American politics is full contact sport for many. This has especially been true since the death of John F. Kennedy and the Vietnam War era. We had LBJ, Watergate, Carter’s failed presidency, Iran-Contra, “no new taxes,” the Bill Clinton-Monica Lewinsky impeachment episode, the war in Iraq on grounds that were not really there and now the health care debate. In every case, at least since JFK’s death, we have moved, so it seems, further and further toward bitter, acrimonious partisanship.
What particularly fascinates me, since I am at times a political junkie, is that the fastest growing political category is not Democrat or Republican. It is independent. The tea party movement reflects this as do libertarian rumblings, left and right. And if this president continues his course of action in Iran and Afghanistan he is likely to hear from the left pretty powerfully in coming days.
Independents appear to be neither far right nor far left. Sometimes commentators refer to America as a center-right country. I think that is true except for the 18-35 generation, which may move that way over the next decade based on some polls I’ve seen. Only time will tell. One thing is clear, the two major parties do not control the voters in any sense of the word. 42% of the electorate is independent according to a new CBS/New York Times poll. That is about 70 million people.
Washington Post syndicated columnist Kathleen Parker calls this America’s “new homeless class, people who are equally disgusted with both traditional parties and the special interests that control them. They’re all ages, sexes, races and ethnicities, though younger Americans are crowding the front rows.” Of those adults born since 1977, which is the year my youngest child was born, 44% identify themselves as independent.
America may look like it is a battle between the hard right and the hard left if you watch MSNBC and Fox. But this is simply not the case. We are, says Parker, “A vast middle, slightly right-of-center nation.” How did we get to this place? Why do so many feel so shut out by the parties and their politics? (In fairness I number myself in this independent middle!)
Those in the middle are often fiscally conservative and instinctively feel we are in financial danger. They know spending needs to stop but they do not all agree on where and how. Some of these middle folks were alienated by the Bush administration, which did serious harm to the national well-being by spending. Yet they also see the new administration spending more in their first year than Bush did in more years, some say six.
Consider the problem of all the wing-nut nonsense we now hear on a daily basis. The shrill voice gets attention thus the Glenn Beck phenomenon. His entire public persona is built on polarizing people by denouncing and demonizing his opponents.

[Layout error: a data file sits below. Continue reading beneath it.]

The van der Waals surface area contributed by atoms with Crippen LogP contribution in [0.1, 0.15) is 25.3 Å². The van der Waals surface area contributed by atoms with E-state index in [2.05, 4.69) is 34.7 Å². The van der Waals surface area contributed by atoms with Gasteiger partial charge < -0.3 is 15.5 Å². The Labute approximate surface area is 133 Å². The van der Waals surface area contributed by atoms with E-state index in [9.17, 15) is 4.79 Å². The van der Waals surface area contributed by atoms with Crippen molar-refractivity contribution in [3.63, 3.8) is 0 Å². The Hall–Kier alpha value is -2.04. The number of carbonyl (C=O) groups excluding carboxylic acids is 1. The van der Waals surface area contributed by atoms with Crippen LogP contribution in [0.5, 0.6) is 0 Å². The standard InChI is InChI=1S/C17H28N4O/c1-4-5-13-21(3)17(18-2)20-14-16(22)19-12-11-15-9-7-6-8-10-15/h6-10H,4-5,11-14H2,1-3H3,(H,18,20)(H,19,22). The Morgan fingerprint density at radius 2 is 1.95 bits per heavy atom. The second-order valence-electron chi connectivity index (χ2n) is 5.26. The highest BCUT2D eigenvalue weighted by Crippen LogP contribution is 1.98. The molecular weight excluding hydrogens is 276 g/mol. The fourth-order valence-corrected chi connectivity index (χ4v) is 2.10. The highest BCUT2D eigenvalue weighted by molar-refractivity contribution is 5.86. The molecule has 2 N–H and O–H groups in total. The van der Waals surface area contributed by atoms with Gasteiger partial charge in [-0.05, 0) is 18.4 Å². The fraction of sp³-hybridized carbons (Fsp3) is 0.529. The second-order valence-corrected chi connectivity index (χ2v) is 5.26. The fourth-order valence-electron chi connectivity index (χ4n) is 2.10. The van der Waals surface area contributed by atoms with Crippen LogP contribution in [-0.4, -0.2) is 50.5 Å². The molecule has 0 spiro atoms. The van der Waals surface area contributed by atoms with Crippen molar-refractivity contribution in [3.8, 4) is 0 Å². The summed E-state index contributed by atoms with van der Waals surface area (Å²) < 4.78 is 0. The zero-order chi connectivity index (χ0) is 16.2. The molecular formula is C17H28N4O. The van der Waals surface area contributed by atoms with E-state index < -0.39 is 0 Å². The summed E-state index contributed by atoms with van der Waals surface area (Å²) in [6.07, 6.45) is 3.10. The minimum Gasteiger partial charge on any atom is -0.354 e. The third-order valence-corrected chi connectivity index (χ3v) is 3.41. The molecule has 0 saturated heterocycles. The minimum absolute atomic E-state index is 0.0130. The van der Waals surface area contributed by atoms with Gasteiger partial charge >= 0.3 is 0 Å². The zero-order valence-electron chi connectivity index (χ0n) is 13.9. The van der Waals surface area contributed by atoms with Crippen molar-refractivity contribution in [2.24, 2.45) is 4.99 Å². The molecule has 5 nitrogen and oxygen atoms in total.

Many think these independents have no convictions. I do not find this to be true at all. The majority of them are fiscally responsible and a small majority of them are even pro-life, or at least want to restrain government sponsored abortion. John McCain pointed out in the last election that for every Pat Robertson in the GOP there is an Al Sharpton in the Democratic Party.
The problem here is nothing more than old fashioned demagoguery. Some want to demonize dissent and cultivate rage. This will never win elections or benefit America. America’s first popularly elected female senator was Maine’s Margaret Chase Smith. She served in my childhood. It was Smith who faced down Senator Joseph McCarthy, a senator in her own party, and promoted a “Declaration of Conscience” aimed at hate and character assassination. In 1970 Smith wrote these words, words that still move me as an independent who would like to see a different conversation in America: “It is time that the great center of our people, those who reject the violence and unreasonableness of both the extreme right and the extreme left . . . shed their intimidated silence and declared their conscience.”
I can sign up for that approach. This is why I openly signed a declaration a few weeks against Glenn Beck for his recent attacks upon Christians that he disagreed with regarding the health care debate. While I deeply question this flawed piece of legislation I will not move to the far rhetorical right in my response. I believe this is why we have elections and I believe this is why Christians, as salt and light, serve the public well-being much better by not using the rhetorical devices of either extreme, regardless of how you feel about the new law. Having lived for more than six decades I can tell you that these things have their own way of sorting themselves out over time. Reagan followed Carter and Clinton followed Bush and Obama followed the second Bush. Anyone see the middle’s role in these changes?